Saturday, March 01, 2014

TV Buying Advice ...

I held out forever before buying a "flat screen" TV … I just liked the picture on the glass tube TV. But, as my needs for thin TV to go on the mantle in my new home became a necessity and as LED TVs came out that used only a ¼ of the energy … it was time to make the switch.

Here's some buying advice from me to you …

• Size: 42-55" / Any bigger and you get lighting consistency problems and pixelation even in the top end • LED over LCD or Plasma // Plasma is going to have the best picture but LED is going to have the richest colors and uses WAY less energy

• 120 hertz refresh rate // Any lower and action movies (explosions) or sports (fast action like basketball) pixelate and blur // Better yet is 240hertz, but typically these TVs are pricey in LED form

• Brand means a lot! There are only 4 major manufacturers of TV panels - the brand names get the best screens and they give the cheap brands the lower quality panels.

 • Samsung TVs, in my experience have great speakers - eliminating the need to purchase a soundbar or speakers. Samsung is top. LG a close 2nd. Vizio is the most popular but the picture is about a 6 out of 10 Hisense is the least expensive but is about 4/5 out of 10 and has a high failure rate.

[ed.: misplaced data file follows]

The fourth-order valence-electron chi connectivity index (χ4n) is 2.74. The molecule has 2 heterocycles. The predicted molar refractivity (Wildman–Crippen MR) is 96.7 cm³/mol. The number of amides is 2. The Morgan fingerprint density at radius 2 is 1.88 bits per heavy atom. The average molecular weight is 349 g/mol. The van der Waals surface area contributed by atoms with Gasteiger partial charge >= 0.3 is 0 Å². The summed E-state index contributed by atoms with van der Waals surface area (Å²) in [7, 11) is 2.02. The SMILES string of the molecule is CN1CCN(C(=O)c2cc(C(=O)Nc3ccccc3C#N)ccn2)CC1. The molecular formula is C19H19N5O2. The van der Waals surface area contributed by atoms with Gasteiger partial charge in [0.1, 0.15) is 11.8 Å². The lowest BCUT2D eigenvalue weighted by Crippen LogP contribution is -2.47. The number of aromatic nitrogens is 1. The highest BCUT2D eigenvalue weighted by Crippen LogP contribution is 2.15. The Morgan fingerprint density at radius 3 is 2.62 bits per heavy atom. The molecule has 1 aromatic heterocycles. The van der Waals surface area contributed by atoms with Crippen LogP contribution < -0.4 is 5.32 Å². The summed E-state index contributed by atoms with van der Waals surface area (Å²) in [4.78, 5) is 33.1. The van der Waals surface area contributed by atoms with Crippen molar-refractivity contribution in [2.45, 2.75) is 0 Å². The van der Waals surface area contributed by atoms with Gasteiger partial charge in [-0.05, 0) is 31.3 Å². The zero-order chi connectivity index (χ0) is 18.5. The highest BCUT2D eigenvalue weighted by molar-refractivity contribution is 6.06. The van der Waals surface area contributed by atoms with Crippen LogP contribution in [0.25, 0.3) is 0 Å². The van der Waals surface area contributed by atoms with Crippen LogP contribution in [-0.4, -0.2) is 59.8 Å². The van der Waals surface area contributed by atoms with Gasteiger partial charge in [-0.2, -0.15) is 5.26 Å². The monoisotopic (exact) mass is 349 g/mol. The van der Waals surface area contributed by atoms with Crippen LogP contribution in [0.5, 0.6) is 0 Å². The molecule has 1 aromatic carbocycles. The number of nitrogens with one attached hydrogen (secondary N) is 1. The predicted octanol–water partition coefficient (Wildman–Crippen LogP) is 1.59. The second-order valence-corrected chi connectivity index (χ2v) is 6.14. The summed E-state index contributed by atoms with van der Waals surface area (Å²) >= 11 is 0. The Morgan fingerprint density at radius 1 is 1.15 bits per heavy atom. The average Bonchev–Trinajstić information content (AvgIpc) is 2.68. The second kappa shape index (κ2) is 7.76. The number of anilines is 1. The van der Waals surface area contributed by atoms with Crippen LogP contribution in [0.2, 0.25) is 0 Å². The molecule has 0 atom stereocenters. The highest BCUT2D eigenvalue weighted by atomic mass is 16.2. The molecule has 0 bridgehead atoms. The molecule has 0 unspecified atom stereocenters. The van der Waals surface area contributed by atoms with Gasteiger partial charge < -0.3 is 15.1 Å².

• Don't worry about features on the TV - like built in apps or wifi - these are best added by a little box like an Apple TV or a BlueRAY player. A Google Chromecast is one of the best purchases you can make - it allows you to show pictures, Youtube, and Netflix from your tablet or smartphone. Also remember that HDMI has an adapter for almost any connection - don't worry about DVI / RCA / VGA connections

• Don't get drawn into the hype of 3K 4K 5K TVs ... There's very little content available and NOTHING older than 2012 makes a difference on that resolution. Refresh rate is far more important! 

Best advice - Window shop at Best Buy and buy through Amazon. Go see some TVs and look at the difference ... Just note that ALL retailers set the settings of the TVs they want to push with the most optimal picture and PURPOSELY dumb down the settings on TVs they don't make much profit on.

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